Bordeaux, in the south-west of France, needs little introduction to anyone with an interest in wine. One of the world's most prolific wine regions, it also manages to rank among the most famous and prestigious. The secrets of Bordeaux's wine success (other than magical Bordeaux Blend) are its three trump cards: diversity, quality and quantity.
The majority of Bordeaux wines are the dry, medium-bodied reds that made the region famous. The finest (and most expensive) of these come from the great chateaux of the Medoc, particularly those in Pauillac and Margaux, and from the "right bank" appellations Saint-Emilion and Pomerol. The legendary reds are complemented by high quality white wines, both the dry styles of Pessac-Leognan and the sweet, botrytized nectars of Sauternes. (© Wine-Searcher.com)
The official Bordeaux viticultural region stretches for 80 miles (130km) inland from the Atlantic coast. It is home to more than 10,000 producers, who turn out a vast quantity of wine each vintage. These range from inexpensive everyday wines through to some of the world’s most expensive and prestigious labels. Bottles of dry red wine produced under the region's generic Bordeaux appellation can be bought for just a few dollars. Those from the top chateaux are regularly traded for several thousand dollars.
Bordeaux's climate is well moderated by its proximity to the Atlantic Ocean and the presence of the various rivers (the Dordogne, the Garonne and the Gironde Estuary into which they flow). The region takes its name (which translates roughly as "next to the waters") from the port city of Bordeaux, which serves as its logistical and administrative center. Summer daytime temperatures hover around 77F (25C), and rarely rise above 86F (30C), while winter brings sub-zero temperatures only occasionally. Even the latitude here (45°N) is moderate: exactly halfway between the equator and the North Pole. The Medoc peninsula feels the maritime influence particularly strongly; local winemakers talk of the gentle breezes and light clouds that take the edge off even the hottest summer days.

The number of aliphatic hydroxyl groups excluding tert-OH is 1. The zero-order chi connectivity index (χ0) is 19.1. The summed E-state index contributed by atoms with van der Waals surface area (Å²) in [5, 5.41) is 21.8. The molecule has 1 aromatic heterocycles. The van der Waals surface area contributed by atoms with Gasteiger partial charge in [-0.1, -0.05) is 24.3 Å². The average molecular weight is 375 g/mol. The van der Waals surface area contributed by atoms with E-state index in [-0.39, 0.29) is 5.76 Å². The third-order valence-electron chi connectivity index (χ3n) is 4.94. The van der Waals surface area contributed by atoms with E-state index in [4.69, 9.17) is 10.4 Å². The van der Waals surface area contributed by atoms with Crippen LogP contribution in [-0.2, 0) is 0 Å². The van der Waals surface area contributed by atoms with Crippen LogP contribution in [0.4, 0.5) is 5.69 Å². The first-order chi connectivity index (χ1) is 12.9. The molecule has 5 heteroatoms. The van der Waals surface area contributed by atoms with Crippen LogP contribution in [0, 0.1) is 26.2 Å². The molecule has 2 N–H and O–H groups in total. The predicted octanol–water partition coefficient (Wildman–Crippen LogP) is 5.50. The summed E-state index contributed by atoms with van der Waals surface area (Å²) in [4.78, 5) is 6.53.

The region's long, relatively warm summers are ideal for growing late-ripening grape varieties. That is not to say that cool, wet weather in spring and autumn is not a concern here. A fundamental reason that most Bordeaux reds are made from a blend of Merlot and Cabernet Sauvignon is that these two varieties bud, flower and ripen at different times and rates, which spreads the risk posed by poor weather conditions at flowering or harvest. In years when the autumn is wet, the Cabernet Sauvignon harvest suffers from rot and water-logging, but the earlier-ripening Merlot provides a back-up. When the spring is wet, the Merlot flowers poorly, leaving the Cabernet Sauvignon to take up the responsibility of providing a good harvest.
The vast expanse of pine forest to the south (La Foret des Landes) protects Bordeaux from strong, salt-bearing winds coming off the Atlantic Ocean, although there is a risk of still winter air getting trapped and bringing frost to the Bordelais vineyards. The region's proximity to large masses of water, such as the Atlantic Ocean, the Gironde Estuary and the Garonne and Dordogne rivers, helps to moderate climatic extremes.
Merlot is the dominant red wine grape in the vineyards of Bordeaux, followed closely by Cabernet Sauvignon and then Cabernet Franc. Petit Verdot, Malbec and even Carmenere are also permitted. When used in combination, these varieties are variously referred to as a "Bordeaux Blend". Bordeaux's white wines are generally blends of Sauvignon Blanc, Semillon and Muscadelle.
While Bordeaux is well regarded for wines produced within specific areas, many of its wines fall under other, far less ambitious appellations. These include Bordeaux, Bordeaux Supérieur and the sparkling-specific Crémant de Bordeaux. Bordeaux also has a distinct and historically significant classification system, which has remained largely unchanged since the middle of the 19th Century.